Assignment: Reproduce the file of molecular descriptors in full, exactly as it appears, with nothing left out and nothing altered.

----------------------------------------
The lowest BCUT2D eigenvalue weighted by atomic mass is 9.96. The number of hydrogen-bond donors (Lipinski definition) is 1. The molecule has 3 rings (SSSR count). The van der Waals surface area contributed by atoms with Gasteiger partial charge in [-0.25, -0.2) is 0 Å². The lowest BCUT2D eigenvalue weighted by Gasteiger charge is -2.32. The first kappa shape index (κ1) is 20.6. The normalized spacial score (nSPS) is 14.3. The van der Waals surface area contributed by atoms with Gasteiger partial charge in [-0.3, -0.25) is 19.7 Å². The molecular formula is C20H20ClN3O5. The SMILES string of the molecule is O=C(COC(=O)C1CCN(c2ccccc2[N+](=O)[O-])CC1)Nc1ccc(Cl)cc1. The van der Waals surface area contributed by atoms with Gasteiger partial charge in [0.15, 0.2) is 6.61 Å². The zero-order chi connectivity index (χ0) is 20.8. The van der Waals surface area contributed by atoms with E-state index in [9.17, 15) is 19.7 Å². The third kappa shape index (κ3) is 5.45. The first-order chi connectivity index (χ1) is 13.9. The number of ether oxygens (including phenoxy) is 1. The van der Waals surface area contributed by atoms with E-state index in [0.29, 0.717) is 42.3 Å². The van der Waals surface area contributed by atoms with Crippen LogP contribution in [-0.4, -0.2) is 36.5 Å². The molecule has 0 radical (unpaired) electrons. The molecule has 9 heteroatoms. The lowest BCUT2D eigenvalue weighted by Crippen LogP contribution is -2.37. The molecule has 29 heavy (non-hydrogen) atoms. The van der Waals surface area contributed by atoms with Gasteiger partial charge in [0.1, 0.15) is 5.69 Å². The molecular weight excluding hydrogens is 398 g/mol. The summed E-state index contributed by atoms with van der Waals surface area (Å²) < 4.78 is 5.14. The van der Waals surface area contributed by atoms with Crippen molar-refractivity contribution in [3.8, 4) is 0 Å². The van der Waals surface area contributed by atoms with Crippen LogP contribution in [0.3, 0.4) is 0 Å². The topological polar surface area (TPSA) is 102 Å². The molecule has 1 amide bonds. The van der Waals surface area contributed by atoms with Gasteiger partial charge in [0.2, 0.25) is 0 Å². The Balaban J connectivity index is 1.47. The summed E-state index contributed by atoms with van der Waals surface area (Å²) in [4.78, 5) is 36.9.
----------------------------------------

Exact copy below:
The lowest BCUT2D eigenvalue weighted by atomic mass is 9.96. The number of hydrogen-bond donors (Lipinski definition) is 1. The molecule has 3 rings (SSSR count). The van der Waals surface area contributed by atoms with Gasteiger partial charge in [-0.25, -0.2) is 0 Å². The lowest BCUT2D eigenvalue weighted by Gasteiger charge is -2.32. The first kappa shape index (κ1) is 20.6. The normalized spacial score (nSPS) is 14.3. The van der Waals surface area contributed by atoms with Gasteiger partial charge in [-0.3, -0.25) is 19.7 Å². The molecular formula is C20H20ClN3O5. The SMILES string of the molecule is O=C(COC(=O)C1CCN(c2ccccc2[N+](=O)[O-])CC1)Nc1ccc(Cl)cc1. The van der Waals surface area contributed by atoms with Gasteiger partial charge in [0.15, 0.2) is 6.61 Å². The zero-order chi connectivity index (χ0) is 20.8. The van der Waals surface area contributed by atoms with E-state index in [9.17, 15) is 19.7 Å². The third kappa shape index (κ3) is 5.45. The first-order chi connectivity index (χ1) is 13.9. The number of ether oxygens (including phenoxy) is 1. The van der Waals surface area contributed by atoms with E-state index in [0.29, 0.717) is 42.3 Å². The van der Waals surface area contributed by atoms with Crippen LogP contribution in [-0.4, -0.2) is 36.5 Å². The molecule has 0 radical (unpaired) electrons. The molecule has 9 heteroatoms. The lowest BCUT2D eigenvalue weighted by Crippen LogP contribution is -2.37. The molecule has 29 heavy (non-hydrogen) atoms. The van der Waals surface area contributed by atoms with Gasteiger partial charge in [0.1, 0.15) is 5.69 Å². The molecular weight excluding hydrogens is 398 g/mol. The summed E-state index contributed by atoms with van der Waals surface area (Å²) < 4.78 is 5.14. The van der Waals surface area contributed by atoms with Crippen molar-refractivity contribution in [3.8, 4) is 0 Å². The van der Waals surface area contributed by atoms with Crippen LogP contribution in [0.3, 0.4) is 0 Å². The topological polar surface area (TPSA) is 102 Å². The molecule has 1 amide bonds. The van der Waals surface area contributed by atoms with Gasteiger partial charge in [0.2, 0.25) is 0 Å². The Balaban J connectivity index is 1.47. The summed E-state index contributed by atoms with van der Waals surface area (Å²) in [4.78, 5) is 36.9.